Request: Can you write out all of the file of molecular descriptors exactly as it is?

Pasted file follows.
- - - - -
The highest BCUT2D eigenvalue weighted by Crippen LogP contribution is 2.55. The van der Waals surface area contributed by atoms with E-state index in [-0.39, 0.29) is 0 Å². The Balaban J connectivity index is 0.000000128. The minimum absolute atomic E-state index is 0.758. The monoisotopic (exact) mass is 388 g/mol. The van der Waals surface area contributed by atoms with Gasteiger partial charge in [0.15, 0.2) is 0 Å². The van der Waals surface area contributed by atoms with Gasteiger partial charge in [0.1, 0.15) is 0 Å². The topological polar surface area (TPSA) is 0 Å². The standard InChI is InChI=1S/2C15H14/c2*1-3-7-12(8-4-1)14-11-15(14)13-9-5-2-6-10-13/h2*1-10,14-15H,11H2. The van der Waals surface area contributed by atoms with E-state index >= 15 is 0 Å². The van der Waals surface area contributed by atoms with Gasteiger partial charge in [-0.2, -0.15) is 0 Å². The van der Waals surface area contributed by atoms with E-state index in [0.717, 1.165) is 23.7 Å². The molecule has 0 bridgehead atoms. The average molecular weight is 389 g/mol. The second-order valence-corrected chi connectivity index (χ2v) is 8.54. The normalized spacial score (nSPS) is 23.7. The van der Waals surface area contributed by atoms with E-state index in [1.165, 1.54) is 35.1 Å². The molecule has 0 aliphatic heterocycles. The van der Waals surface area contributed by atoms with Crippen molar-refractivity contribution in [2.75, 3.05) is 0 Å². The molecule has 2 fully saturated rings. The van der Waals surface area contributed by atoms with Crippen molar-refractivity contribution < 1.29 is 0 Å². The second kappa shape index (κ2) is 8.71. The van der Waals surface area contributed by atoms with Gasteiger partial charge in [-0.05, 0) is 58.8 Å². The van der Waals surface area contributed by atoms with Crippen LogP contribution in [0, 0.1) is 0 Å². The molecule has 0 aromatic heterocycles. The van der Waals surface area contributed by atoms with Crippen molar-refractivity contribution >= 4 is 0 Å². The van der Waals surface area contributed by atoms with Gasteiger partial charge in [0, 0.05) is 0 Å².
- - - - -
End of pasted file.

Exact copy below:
The highest BCUT2D eigenvalue weighted by Crippen LogP contribution is 2.55. The van der Waals surface area contributed by atoms with E-state index in [-0.39, 0.29) is 0 Å². The Balaban J connectivity index is 0.000000128. The minimum absolute atomic E-state index is 0.758. The monoisotopic (exact) mass is 388 g/mol. The van der Waals surface area contributed by atoms with Gasteiger partial charge in [0.15, 0.2) is 0 Å². The van der Waals surface area contributed by atoms with Gasteiger partial charge in [0.1, 0.15) is 0 Å². The topological polar surface area (TPSA) is 0 Å². The standard InChI is InChI=1S/2C15H14/c2*1-3-7-12(8-4-1)14-11-15(14)13-9-5-2-6-10-13/h2*1-10,14-15H,11H2. The van der Waals surface area contributed by atoms with E-state index >= 15 is 0 Å². The van der Waals surface area contributed by atoms with Gasteiger partial charge in [-0.2, -0.15) is 0 Å². The van der Waals surface area contributed by atoms with E-state index in [0.717, 1.165) is 23.7 Å². The molecule has 0 bridgehead atoms. The average molecular weight is 389 g/mol. The second-order valence-corrected chi connectivity index (χ2v) is 8.54. The normalized spacial score (nSPS) is 23.7. The van der Waals surface area contributed by atoms with E-state index in [1.165, 1.54) is 35.1 Å². The molecule has 0 aliphatic heterocycles. The van der Waals surface area contributed by atoms with Crippen molar-refractivity contribution in [2.75, 3.05) is 0 Å². The molecule has 2 fully saturated rings. The van der Waals surface area contributed by atoms with Crippen molar-refractivity contribution < 1.29 is 0 Å². The second kappa shape index (κ2) is 8.71. The van der Waals surface area contributed by atoms with Gasteiger partial charge in [-0.05, 0) is 58.8 Å². The van der Waals surface area contributed by atoms with Crippen LogP contribution in [0, 0.1) is 0 Å². The molecule has 0 aromatic heterocycles. The van der Waals surface area contributed by atoms with Crippen molar-refractivity contribution >= 4 is 0 Å². The van der Waals surface area contributed by atoms with Gasteiger partial charge in [0, 0.05) is 0 Å².